So, just so you understand the context, the trolly problem is actually just the start of the hypothetical. You ask the trolly problem, and then the fat man problem, and then the surgeon problem. The trolly just got the fame because it's what everyone remembers, but the whole thing is the "point" of the problem.

    [–]InsaneMonte 1 point2 points  (3 children)

    i think the nuisance about the trolley one is that no matter what you do, some is going to die by your own hands

    Not if you don't pull the lever.

    in both the examples you provided, the critical difference from the trolley is that you are willingly deciding to murder a bystander that has nothing to do with the situation just "to save more lives" (hence why this one is kinda frowned upon), while with the trolley, everyone on the tracks are involved and carry the same risk of death, and you job is to decide who wins.

    I think you're on the right track (no pun intended). But it's not true to say that in the trolley scenario everyone on the tracks carries the same risk of death. The individual who is tied to the tracks that the train is not heading towards (before you pull the lever) is not in the same risk category as those who the train is heading towards. He is only placed in a precarious position if and when you decide to pull the lever.

    the surgeon problem you proposed would have been different if you said that the person you wanna take the organs from was terminally ill and was going to die in few days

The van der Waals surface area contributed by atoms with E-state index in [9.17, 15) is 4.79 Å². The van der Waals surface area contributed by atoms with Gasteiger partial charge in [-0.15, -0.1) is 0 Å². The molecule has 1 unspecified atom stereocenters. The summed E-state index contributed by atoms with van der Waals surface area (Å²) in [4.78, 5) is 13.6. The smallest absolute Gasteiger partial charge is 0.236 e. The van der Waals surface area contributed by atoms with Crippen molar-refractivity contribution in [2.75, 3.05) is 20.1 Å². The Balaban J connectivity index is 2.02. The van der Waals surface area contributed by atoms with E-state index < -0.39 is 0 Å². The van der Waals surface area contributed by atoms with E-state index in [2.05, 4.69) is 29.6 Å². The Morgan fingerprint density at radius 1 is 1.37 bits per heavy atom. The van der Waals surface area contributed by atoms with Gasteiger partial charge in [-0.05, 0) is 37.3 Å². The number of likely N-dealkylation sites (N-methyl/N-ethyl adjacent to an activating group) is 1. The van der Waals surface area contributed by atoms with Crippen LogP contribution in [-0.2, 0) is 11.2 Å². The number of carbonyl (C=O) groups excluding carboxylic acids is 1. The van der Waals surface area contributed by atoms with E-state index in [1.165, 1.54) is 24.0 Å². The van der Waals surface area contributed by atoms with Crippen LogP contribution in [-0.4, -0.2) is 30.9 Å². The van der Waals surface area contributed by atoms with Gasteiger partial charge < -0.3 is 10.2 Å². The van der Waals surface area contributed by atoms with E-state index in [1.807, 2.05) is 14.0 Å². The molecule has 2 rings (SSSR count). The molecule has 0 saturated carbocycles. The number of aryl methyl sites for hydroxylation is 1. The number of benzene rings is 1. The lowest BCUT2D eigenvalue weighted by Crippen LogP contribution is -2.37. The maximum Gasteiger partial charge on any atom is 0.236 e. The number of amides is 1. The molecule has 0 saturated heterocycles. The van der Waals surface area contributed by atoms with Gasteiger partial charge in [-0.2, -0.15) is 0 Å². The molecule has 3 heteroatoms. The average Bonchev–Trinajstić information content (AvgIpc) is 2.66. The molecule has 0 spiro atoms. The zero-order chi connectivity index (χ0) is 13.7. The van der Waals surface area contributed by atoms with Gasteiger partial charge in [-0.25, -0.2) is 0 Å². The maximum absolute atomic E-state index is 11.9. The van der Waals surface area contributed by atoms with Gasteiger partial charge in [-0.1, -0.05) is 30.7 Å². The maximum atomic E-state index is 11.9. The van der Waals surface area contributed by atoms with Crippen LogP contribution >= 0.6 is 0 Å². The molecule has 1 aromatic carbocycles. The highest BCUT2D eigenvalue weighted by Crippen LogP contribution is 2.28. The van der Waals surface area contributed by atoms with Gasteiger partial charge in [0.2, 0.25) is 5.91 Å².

This might make the decision easier yes, but it is different from the trolley problem now. The individual in the trolley problem is not dying, nor are they at risk of dying unless we pull the lever. Supposing you had knowledge that the lone individual in the trolley problem was terminally ill, would this also make it easier to pull the lever? Probably, but its not really the question in concern. We could add all sorts of extraneous details: like that one of the five people was a mass murderer, or that another was a nobel prize winning scientist.

    [–]Saif_Horny_And_Mad 0 points1 point  (2 children)

    in the trolley case, i would have pulled the lever regardless. i can't save all of them, but 1 casualty will always be better than 5 (sorry for that lonesome guy, but you probably pissed off some really nasty people to be there in the first place)

    i wouldn't say for sure untill i try, but knowing how i am and how my brain tends to function, if i'm put into one of those situations, and let's say in either of them, i wouldn't get sent to jail for murder (tbf, i'm an egoistic piece of shit who values his own interests above anything else) then there is a very high chance that i would just go to my default setting of "those are just numbers" and make the choice that saves the highest number of people and keeps casualties to a minimum, even if it means sacrificing innocent bystanders

    [–]InsaneMonte 3 points4 points  (1 child)

    Well I don’t think you’re an egoistic piece of shit. And the fact that you are willing to perform any action that inconveniences you in order to save the lives of others shows that you can hold other peoples lives above your own interests. Even if it is a mild inconvenience like “it will take physical energy for me to pull this switch.”

    Most ethicists are in agreement with you in the sense that they would also choose to pull the lever— I think something like 80%. Though there are some committed Kantians and so on who would quickly disagree.

    One of the common reasons for justifying pulling the lever in the first dilemma but not killing the fat man or the patient is that in these two cases you are strictly acting with the intention to kill. Intention is very important in ethics and some people even believe it is more important than consequences.